11
Jun

How Will The Construction Business Change Due To COVID-19?

COVID-19 is going to have a tremendous impact on the business world and indeed the entire economy. Several days ago, there was positive news as employment in America seemed to rebound when the country began to open back up. Unfortunately, this number did include numerous individuals who were furloughed, and right now America is still heading into a deep recession. The rest of the world is likely to follow and many businesses are worried that they will be shutting their doors before the year is out. Indeed, theatre chains have already announced they are unlikely to survive the crisis.

Furthermore, businesses are also going to need to adapt to new challenges. Until a vaccine is created and widely available all businesses will need to operate with a certain level of social distancing. This will mean that companies need to think about how to keep both clients and employees safe which isn’t going to be easy.

That brings us to the construction industry. In some cases, construction businesses are better positioned to face the challenges that lie ahead. However, in other areas construction companies will face new issues that they might not be prepared for. So, let’s dive into how the construction business could change due to the coronavirus pandemic.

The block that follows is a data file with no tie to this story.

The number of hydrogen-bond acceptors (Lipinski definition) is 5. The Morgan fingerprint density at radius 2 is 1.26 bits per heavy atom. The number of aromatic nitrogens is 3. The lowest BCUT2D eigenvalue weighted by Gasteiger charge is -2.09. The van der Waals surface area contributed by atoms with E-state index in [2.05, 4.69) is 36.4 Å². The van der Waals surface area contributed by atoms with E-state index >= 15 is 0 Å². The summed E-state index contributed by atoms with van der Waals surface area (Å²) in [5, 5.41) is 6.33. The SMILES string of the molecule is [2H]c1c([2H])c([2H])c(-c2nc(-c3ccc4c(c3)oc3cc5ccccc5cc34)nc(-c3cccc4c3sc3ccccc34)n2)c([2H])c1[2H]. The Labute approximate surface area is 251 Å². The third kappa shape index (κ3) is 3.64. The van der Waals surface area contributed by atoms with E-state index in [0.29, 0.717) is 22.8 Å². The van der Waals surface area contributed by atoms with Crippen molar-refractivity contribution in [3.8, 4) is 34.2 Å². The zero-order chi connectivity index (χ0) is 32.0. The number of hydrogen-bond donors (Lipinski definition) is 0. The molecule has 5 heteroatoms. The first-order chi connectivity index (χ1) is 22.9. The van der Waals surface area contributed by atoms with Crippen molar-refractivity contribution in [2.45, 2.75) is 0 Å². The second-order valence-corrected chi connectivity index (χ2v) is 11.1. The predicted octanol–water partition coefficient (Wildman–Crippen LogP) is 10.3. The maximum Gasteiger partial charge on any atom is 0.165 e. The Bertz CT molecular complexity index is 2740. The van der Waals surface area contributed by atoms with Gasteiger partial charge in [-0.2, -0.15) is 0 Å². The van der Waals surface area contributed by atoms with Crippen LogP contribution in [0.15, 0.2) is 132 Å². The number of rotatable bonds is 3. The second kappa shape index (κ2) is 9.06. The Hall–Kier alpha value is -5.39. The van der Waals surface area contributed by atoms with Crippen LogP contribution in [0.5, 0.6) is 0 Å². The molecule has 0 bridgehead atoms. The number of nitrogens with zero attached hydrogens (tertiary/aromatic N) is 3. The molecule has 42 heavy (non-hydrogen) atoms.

Lower Demand?

It’s difficult to say whether the construction industry is about to be hit with a drop in demand. Usually, through a recession to demand to build new properties and houses, both domestic and commercial would decline. Businesses, governments, and private individuals all tighten their budgets when a recession hits and this does leave much room for new builds to be funded. Some companies do push ahead with construction regardless though.

For instance, Disney World was in the midst of some massive construction projects before COVID-19 hit. While it’s likely that some of these are delayed, it would be incredible if the company abandoned these projects completely. That could ultimately cost them as much money as continuing and they need something new to drive up the demand that has been lost after being shut down for months.

Of course, speaking of Disney, they have also been known to abandon construction projects completely. The company was in the midst of building a brand new hotel when the recession hit in 2008. They packed up the equipment and the site was left completely abandoned for years before the completed work was eventually quietly torn down.

However, there are signs that demand will remain post-COVID-19. Indeed, reports are already emerging that the housing market is going to avoid a nasty fall. This stands to reason that if people are buying houses, then more homes will also need to be built.

Questions With Staff

Businesses are also going to face some difficult choices when it comes to staff levels. As mentioned, for the foreseeable future, social distancing is going to be a key part of the equation in the business world. So, what does this mean for the construction company?